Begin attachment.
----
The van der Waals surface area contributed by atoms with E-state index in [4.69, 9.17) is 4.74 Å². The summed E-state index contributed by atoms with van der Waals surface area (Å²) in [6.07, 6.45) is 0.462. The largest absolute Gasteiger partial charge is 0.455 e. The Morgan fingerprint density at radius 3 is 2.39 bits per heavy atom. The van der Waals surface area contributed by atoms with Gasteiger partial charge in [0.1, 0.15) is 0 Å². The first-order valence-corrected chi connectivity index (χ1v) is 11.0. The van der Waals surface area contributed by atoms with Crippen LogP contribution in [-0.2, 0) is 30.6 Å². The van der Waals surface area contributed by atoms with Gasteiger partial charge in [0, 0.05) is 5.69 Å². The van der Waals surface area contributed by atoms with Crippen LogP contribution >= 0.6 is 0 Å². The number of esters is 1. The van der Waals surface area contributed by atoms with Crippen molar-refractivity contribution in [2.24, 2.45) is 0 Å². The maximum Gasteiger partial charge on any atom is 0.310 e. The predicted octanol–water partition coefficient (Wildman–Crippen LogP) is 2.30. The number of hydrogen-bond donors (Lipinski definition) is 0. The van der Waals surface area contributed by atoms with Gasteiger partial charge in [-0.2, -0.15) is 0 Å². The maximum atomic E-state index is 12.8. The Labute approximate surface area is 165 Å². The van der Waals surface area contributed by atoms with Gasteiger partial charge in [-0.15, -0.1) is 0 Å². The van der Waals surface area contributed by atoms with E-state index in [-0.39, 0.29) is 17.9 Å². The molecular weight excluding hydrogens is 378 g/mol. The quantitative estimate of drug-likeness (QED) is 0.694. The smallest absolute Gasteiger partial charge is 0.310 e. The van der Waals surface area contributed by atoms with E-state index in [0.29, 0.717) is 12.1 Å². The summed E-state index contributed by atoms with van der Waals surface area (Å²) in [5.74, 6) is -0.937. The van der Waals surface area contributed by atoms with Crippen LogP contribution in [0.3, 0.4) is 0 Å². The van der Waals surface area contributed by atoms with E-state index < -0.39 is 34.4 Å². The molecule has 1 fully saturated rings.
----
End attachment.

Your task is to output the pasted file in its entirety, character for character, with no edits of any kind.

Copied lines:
The van der Waals surface area contributed by atoms with E-state index in [4.69, 9.17) is 4.74 Å². The summed E-state index contributed by atoms with van der Waals surface area (Å²) in [6.07, 6.45) is 0.462. The largest absolute Gasteiger partial charge is 0.455 e. The Morgan fingerprint density at radius 3 is 2.39 bits per heavy atom. The van der Waals surface area contributed by atoms with Gasteiger partial charge in [0.1, 0.15) is 0 Å². The first-order valence-corrected chi connectivity index (χ1v) is 11.0. The van der Waals surface area contributed by atoms with Crippen LogP contribution in [-0.2, 0) is 30.6 Å². The van der Waals surface area contributed by atoms with Gasteiger partial charge in [0, 0.05) is 5.69 Å². The van der Waals surface area contributed by atoms with Crippen LogP contribution >= 0.6 is 0 Å². The number of esters is 1. The van der Waals surface area contributed by atoms with Crippen molar-refractivity contribution in [2.24, 2.45) is 0 Å². The maximum Gasteiger partial charge on any atom is 0.310 e. The predicted octanol–water partition coefficient (Wildman–Crippen LogP) is 2.30. The number of hydrogen-bond donors (Lipinski definition) is 0. The van der Waals surface area contributed by atoms with Gasteiger partial charge in [-0.2, -0.15) is 0 Å². The maximum atomic E-state index is 12.8. The Labute approximate surface area is 165 Å². The van der Waals surface area contributed by atoms with Gasteiger partial charge in [-0.15, -0.1) is 0 Å². The van der Waals surface area contributed by atoms with E-state index in [-0.39, 0.29) is 17.9 Å². The molecular weight excluding hydrogens is 378 g/mol. The quantitative estimate of drug-likeness (QED) is 0.694. The smallest absolute Gasteiger partial charge is 0.310 e. The van der Waals surface area contributed by atoms with E-state index in [0.29, 0.717) is 12.1 Å². The summed E-state index contributed by atoms with van der Waals surface area (Å²) in [5.74, 6) is -0.937. The van der Waals surface area contributed by atoms with Crippen LogP contribution in [0.3, 0.4) is 0 Å². The van der Waals surface area contributed by atoms with E-state index < -0.39 is 34.4 Å². The molecule has 1 fully saturated rings.